Retiree health benefits are not the same as active employee benefits when it comes to qualifying for subsidies in the marketplace. If you’re ENROLLED in the retiree health coverage and also wanted marketplace coverage, you would not be eligible for subsidies. But if you’re just ELIGIBLE for retiree health benefits, you can decline that coverage and apply for a marketplace plan, with income-based subsidies if you’re eligible for them.
(This is different from active employee coverage: If you have access to that and it’s considered affordable and comprehensive, you can’t get subsidies in the marketplace even if you decline the employer’s coverage.)
Here’s more from HealthCare.gov: https://www.healthcare.gov/retirees/

Mark U
Mark U
2 months ago
Reply to  Louise Norris

I have a job offer with affordable employee health coverage but outrageous family premiums . Can I count on the family glitch being fixed in January 2023 so that we can afford insurance? Would I need to wait until Jan 1 (and before Jan 15) to enroll on Marketplace ? This might be a deal breaker for me accepting the new job if not .

Mark U
Mark U
2 months ago

Does this mean I can keep my retiree health insurance from the state and drop my spouse, so she can apply on the marketplace and qualify for subsidies depending on income?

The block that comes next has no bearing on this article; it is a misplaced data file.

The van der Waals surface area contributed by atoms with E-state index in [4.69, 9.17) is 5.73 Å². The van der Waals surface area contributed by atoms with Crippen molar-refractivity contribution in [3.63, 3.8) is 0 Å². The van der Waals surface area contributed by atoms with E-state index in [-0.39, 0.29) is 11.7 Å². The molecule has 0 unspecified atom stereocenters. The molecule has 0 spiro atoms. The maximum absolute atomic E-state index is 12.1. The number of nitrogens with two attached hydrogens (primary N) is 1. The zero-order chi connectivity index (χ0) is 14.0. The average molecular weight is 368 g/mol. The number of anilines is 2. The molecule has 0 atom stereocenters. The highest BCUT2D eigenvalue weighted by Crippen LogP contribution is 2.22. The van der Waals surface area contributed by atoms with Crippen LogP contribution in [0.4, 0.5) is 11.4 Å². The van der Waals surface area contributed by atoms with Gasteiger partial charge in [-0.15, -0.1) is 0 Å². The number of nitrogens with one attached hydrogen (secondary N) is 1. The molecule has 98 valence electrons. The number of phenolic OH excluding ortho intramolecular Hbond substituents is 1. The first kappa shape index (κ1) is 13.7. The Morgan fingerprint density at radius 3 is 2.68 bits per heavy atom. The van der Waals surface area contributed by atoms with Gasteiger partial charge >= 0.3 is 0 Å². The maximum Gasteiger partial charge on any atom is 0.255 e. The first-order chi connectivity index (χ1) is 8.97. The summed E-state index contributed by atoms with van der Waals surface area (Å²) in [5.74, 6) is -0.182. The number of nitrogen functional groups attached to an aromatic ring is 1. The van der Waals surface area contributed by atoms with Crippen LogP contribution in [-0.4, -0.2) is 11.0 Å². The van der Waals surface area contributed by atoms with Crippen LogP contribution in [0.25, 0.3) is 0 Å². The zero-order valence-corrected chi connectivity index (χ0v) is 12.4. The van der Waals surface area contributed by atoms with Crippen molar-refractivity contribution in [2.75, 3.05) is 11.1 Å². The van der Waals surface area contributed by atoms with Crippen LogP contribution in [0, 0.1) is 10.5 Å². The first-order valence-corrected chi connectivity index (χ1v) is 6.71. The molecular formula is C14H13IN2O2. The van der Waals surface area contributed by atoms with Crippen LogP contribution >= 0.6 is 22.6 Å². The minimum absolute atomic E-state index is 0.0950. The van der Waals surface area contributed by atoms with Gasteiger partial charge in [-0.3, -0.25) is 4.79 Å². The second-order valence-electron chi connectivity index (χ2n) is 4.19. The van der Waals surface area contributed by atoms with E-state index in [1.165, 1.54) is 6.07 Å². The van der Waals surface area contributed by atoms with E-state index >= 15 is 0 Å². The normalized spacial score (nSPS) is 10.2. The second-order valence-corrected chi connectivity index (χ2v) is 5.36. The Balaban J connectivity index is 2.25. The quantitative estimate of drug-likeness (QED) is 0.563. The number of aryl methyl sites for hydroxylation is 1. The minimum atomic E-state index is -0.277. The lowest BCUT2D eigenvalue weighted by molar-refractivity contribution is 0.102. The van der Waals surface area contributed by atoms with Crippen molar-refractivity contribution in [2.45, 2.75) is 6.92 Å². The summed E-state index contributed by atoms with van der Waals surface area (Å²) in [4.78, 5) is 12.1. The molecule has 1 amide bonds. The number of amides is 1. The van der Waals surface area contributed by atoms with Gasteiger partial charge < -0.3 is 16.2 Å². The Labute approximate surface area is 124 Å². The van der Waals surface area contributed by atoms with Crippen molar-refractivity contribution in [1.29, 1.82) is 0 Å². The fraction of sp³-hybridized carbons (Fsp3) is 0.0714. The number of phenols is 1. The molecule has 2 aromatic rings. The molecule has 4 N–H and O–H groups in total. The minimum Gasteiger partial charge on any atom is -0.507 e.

Louise Norris
Editor
2 months ago
Reply to  Mark U

Yes, she can reject the retiree coverage and potentially qualify for subsidies in the marketplace, as they wouldn’t consider the retiree coverage to be the same as an offer of active employee coverage.
Be aware, however, that the entire household’s income will be counted, and will be compared with only the cost of her coverage in the marketplace. Some people end up qualifying for subsidies in this situation, but others do not. It will depend on the household’s income and what percentage of that would be needed to cover the cost of the second-lowest-cost silver plan in the marketplace for your spouse.

Mark U
Mark U
2 months ago
Reply to  Louise Norris

Would the estimate for the cost of the plans on the marketplace website take this calculation into consideration?

16
0
Would love your thoughts, please comment.x
()
x